We’ve all seen lately what a huge leap forward machine-generated translation has made. Who among us did not ridicule Google Translate’s quality 10 years ago? Yet, progress has been steadily made by developers, and in 2018 it delivers widely acceptable translations by means of what is called “next-generation Neural translation technology.”
If you follow our blog faithfully, you have already learned what XTRF implementation looks like. It is good to know the basics of the process, but the next thing to consider is how to proceed to get the most out of it. Hopefully, this set of tips will help you to ensure the XTRF implementation is as smooth and beneficial as it can (and should!) be.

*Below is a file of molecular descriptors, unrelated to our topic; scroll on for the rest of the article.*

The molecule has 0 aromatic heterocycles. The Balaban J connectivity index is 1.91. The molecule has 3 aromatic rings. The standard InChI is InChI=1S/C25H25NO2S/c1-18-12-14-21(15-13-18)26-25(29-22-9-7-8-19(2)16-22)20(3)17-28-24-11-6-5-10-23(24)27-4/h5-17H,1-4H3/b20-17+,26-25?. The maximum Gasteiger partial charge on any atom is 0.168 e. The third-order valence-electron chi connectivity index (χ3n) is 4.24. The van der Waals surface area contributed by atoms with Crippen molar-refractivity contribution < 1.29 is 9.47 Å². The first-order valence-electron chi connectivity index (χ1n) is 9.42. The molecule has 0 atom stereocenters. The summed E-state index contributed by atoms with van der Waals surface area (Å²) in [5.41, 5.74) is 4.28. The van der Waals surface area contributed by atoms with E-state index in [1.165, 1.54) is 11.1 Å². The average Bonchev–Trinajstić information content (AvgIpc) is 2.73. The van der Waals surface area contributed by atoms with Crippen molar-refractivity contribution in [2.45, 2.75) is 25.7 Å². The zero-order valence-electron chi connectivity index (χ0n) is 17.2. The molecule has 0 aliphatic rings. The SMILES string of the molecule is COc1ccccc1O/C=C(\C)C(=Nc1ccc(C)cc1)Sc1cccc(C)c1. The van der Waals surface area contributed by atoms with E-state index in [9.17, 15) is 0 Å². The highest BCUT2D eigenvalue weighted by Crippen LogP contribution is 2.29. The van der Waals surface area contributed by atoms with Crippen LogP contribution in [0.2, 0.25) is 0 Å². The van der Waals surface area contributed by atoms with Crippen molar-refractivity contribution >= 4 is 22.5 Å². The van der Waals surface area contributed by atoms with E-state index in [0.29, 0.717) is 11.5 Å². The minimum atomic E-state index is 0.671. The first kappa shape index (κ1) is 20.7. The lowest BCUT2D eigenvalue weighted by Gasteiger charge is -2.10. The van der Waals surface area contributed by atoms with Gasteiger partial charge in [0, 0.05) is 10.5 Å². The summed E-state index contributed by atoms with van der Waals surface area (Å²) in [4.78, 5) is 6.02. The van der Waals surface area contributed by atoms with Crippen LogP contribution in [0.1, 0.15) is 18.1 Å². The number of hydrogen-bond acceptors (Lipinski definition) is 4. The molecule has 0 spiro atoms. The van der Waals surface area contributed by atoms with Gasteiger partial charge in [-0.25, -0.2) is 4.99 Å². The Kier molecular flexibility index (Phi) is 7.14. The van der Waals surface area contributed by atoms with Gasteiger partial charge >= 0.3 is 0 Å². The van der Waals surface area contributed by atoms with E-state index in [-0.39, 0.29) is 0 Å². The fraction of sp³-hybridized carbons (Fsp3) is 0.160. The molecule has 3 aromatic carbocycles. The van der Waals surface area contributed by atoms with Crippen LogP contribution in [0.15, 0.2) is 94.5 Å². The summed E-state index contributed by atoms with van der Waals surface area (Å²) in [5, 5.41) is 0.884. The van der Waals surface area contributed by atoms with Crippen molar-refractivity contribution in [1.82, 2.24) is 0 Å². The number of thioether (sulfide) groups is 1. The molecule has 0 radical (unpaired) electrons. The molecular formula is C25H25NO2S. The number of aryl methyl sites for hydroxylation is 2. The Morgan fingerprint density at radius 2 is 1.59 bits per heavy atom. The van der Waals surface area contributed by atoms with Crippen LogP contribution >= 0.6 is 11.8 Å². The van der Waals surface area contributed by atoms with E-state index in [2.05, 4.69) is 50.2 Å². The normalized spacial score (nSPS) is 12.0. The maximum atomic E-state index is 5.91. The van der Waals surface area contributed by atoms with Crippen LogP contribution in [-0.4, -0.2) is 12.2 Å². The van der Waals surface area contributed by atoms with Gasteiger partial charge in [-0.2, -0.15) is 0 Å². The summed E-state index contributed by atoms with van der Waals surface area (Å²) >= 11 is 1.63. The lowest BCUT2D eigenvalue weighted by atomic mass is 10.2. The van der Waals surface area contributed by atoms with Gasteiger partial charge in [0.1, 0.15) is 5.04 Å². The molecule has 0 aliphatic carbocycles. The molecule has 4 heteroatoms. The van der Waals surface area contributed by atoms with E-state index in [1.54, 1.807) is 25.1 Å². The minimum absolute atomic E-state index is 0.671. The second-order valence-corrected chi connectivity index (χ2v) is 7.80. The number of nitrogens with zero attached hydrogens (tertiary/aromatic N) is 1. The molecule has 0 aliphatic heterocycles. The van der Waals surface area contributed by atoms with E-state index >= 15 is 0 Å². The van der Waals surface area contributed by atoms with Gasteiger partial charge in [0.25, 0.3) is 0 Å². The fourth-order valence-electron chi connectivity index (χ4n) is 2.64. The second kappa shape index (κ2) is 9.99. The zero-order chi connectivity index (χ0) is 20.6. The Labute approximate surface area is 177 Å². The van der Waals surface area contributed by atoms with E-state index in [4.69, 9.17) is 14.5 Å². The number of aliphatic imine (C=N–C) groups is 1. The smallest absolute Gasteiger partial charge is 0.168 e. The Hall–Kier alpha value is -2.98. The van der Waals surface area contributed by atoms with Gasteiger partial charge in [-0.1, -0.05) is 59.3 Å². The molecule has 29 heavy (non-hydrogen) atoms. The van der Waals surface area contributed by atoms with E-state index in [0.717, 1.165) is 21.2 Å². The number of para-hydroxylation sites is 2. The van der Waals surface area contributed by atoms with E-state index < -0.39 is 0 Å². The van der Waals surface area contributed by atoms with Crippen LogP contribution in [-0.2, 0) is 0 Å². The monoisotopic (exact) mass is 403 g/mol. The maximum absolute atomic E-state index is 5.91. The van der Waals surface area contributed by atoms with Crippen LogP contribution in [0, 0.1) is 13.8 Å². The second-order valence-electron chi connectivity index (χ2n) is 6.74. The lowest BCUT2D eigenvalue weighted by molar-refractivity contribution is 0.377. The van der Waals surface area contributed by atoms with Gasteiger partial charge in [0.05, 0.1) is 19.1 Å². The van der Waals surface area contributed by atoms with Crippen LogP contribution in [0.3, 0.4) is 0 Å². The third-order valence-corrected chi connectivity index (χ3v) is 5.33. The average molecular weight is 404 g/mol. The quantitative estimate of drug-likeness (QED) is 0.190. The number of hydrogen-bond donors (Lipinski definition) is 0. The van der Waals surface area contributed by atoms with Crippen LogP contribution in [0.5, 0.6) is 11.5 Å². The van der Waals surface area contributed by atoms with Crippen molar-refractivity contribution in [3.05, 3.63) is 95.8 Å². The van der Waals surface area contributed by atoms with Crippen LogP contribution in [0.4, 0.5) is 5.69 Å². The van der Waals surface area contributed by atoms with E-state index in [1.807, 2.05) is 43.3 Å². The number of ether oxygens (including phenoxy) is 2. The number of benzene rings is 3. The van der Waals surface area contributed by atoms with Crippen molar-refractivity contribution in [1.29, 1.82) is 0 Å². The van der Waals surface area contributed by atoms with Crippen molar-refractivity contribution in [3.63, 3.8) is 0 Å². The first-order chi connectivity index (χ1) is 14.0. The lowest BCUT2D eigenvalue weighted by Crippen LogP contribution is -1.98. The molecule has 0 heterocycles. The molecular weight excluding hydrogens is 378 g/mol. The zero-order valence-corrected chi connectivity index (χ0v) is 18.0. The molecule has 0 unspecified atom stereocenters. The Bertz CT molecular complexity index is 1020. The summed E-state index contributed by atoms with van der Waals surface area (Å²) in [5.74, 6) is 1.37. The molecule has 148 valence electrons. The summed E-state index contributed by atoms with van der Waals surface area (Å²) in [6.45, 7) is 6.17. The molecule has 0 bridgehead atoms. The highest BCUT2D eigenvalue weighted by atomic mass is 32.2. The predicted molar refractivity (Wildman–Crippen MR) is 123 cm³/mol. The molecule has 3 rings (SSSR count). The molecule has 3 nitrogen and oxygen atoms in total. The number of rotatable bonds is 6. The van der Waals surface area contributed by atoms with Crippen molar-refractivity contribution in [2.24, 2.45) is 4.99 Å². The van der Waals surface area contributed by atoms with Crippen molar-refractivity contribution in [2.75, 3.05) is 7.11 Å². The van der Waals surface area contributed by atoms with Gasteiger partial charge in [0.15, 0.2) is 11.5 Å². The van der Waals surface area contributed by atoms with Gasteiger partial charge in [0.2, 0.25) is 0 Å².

ISO 9001 is an international standard laying down the requirements for a Quality Management System (QMS). The ISO 9001 certification allows companies to demonstrate that they are dedicated to providing quality services and goods by setting up mechanisms aimed at eliminating non-conformities and facilitating continual improvement of internal processes.
Quality in the localization industry is taken as a given. A client contacting a translation agency about a potential project is expecting a product that will meet tacitly-assumed quality standards so that it can be readily presented to end users. Any localization company that wants to stay in business must at some point introduce a quality management system. Of course, the client’s needs with respect to quality may differ depending on their priorities.
When XTRF was still in its infancy, “we knew better” what needed to be done. It’s an attitude shared by almost any startup company.
The release of XTRF 7 is just around the corner, and it brings many improvements, big and small.
Many translation agencies nowadays face the necessity of translating smaller and smaller amounts of text, submitted regularly by their (often strategic) clients.